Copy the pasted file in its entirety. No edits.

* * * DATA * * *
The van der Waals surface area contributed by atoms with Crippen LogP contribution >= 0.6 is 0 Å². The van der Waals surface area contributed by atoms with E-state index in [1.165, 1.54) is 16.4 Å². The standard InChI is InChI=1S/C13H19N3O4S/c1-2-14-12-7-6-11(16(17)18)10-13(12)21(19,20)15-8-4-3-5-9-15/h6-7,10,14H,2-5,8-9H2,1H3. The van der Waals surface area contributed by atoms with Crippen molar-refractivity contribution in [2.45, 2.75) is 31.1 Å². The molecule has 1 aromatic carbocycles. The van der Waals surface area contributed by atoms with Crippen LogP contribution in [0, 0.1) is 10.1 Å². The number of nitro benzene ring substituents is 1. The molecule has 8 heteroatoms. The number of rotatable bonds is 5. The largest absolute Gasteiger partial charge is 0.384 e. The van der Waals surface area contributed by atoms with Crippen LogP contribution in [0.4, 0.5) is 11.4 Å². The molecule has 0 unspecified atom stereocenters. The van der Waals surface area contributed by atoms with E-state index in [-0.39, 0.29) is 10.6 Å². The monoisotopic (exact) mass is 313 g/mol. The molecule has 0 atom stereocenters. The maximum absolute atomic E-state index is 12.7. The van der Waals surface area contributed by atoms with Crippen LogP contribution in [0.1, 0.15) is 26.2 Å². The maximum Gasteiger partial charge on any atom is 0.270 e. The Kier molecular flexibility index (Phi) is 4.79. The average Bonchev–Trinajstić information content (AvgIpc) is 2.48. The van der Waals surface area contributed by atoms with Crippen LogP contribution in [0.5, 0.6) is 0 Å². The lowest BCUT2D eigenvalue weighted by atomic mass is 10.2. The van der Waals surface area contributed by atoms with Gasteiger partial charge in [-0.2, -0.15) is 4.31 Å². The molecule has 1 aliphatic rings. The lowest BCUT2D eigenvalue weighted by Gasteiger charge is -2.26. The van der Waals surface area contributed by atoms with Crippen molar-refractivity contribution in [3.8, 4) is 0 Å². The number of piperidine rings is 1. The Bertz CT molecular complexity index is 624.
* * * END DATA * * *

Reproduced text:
The van der Waals surface area contributed by atoms with Crippen LogP contribution >= 0.6 is 0 Å². The van der Waals surface area contributed by atoms with E-state index in [1.165, 1.54) is 16.4 Å². The standard InChI is InChI=1S/C13H19N3O4S/c1-2-14-12-7-6-11(16(17)18)10-13(12)21(19,20)15-8-4-3-5-9-15/h6-7,10,14H,2-5,8-9H2,1H3. The van der Waals surface area contributed by atoms with Crippen molar-refractivity contribution in [2.45, 2.75) is 31.1 Å². The molecule has 1 aromatic carbocycles. The van der Waals surface area contributed by atoms with Crippen LogP contribution in [0, 0.1) is 10.1 Å². The number of nitro benzene ring substituents is 1. The molecule has 8 heteroatoms. The number of rotatable bonds is 5. The largest absolute Gasteiger partial charge is 0.384 e. The van der Waals surface area contributed by atoms with Crippen LogP contribution in [0.4, 0.5) is 11.4 Å². The molecule has 0 unspecified atom stereocenters. The van der Waals surface area contributed by atoms with E-state index in [-0.39, 0.29) is 10.6 Å². The monoisotopic (exact) mass is 313 g/mol. The molecule has 0 atom stereocenters. The maximum absolute atomic E-state index is 12.7. The van der Waals surface area contributed by atoms with Crippen LogP contribution in [0.1, 0.15) is 26.2 Å². The maximum Gasteiger partial charge on any atom is 0.270 e. The Kier molecular flexibility index (Phi) is 4.79. The average Bonchev–Trinajstić information content (AvgIpc) is 2.48. The van der Waals surface area contributed by atoms with Crippen LogP contribution in [0.5, 0.6) is 0 Å². The lowest BCUT2D eigenvalue weighted by atomic mass is 10.2. The van der Waals surface area contributed by atoms with Gasteiger partial charge in [-0.2, -0.15) is 4.31 Å². The molecule has 1 aliphatic rings. The lowest BCUT2D eigenvalue weighted by Gasteiger charge is -2.26. The van der Waals surface area contributed by atoms with Crippen molar-refractivity contribution in [3.8, 4) is 0 Å². The number of piperidine rings is 1. The Bertz CT molecular complexity index is 624.